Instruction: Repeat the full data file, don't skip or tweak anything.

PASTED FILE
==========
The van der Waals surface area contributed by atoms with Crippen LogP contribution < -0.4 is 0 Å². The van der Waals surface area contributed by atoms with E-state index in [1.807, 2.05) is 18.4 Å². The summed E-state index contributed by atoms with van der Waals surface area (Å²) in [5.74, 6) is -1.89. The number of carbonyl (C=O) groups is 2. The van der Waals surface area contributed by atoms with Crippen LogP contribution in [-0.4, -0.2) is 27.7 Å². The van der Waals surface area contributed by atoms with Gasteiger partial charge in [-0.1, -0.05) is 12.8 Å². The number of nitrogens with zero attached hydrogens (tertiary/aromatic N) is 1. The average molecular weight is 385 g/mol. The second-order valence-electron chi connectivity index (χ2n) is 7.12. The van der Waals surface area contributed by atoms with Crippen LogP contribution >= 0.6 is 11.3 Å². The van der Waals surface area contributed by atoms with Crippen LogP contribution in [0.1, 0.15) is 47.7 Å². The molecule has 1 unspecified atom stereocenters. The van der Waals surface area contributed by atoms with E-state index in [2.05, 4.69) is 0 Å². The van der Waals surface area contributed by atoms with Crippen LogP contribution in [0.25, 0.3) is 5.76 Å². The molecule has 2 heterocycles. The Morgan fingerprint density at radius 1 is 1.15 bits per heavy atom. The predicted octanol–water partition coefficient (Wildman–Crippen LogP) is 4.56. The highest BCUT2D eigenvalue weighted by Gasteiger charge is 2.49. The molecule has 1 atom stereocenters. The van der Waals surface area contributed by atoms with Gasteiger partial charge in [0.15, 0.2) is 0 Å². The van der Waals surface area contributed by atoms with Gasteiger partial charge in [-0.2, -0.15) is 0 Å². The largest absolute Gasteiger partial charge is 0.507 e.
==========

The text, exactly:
The van der Waals surface area contributed by atoms with Crippen LogP contribution < -0.4 is 0 Å². The van der Waals surface area contributed by atoms with E-state index in [1.807, 2.05) is 18.4 Å². The summed E-state index contributed by atoms with van der Waals surface area (Å²) in [5.74, 6) is -1.89. The number of carbonyl (C=O) groups is 2. The van der Waals surface area contributed by atoms with Crippen LogP contribution in [-0.4, -0.2) is 27.7 Å². The van der Waals surface area contributed by atoms with Gasteiger partial charge in [-0.1, -0.05) is 12.8 Å². The number of nitrogens with zero attached hydrogens (tertiary/aromatic N) is 1. The average molecular weight is 385 g/mol. The second-order valence-electron chi connectivity index (χ2n) is 7.12. The van der Waals surface area contributed by atoms with Crippen LogP contribution >= 0.6 is 11.3 Å². The van der Waals surface area contributed by atoms with Crippen LogP contribution in [0.1, 0.15) is 47.7 Å². The molecule has 1 unspecified atom stereocenters. The van der Waals surface area contributed by atoms with E-state index in [2.05, 4.69) is 0 Å². The van der Waals surface area contributed by atoms with Crippen LogP contribution in [0.25, 0.3) is 5.76 Å². The molecule has 2 heterocycles. The Morgan fingerprint density at radius 1 is 1.15 bits per heavy atom. The predicted octanol–water partition coefficient (Wildman–Crippen LogP) is 4.56. The highest BCUT2D eigenvalue weighted by Gasteiger charge is 2.49. The molecule has 1 atom stereocenters. The van der Waals surface area contributed by atoms with Gasteiger partial charge in [0.15, 0.2) is 0 Å². The van der Waals surface area contributed by atoms with Gasteiger partial charge in [-0.2, -0.15) is 0 Å². The largest absolute Gasteiger partial charge is 0.507 e.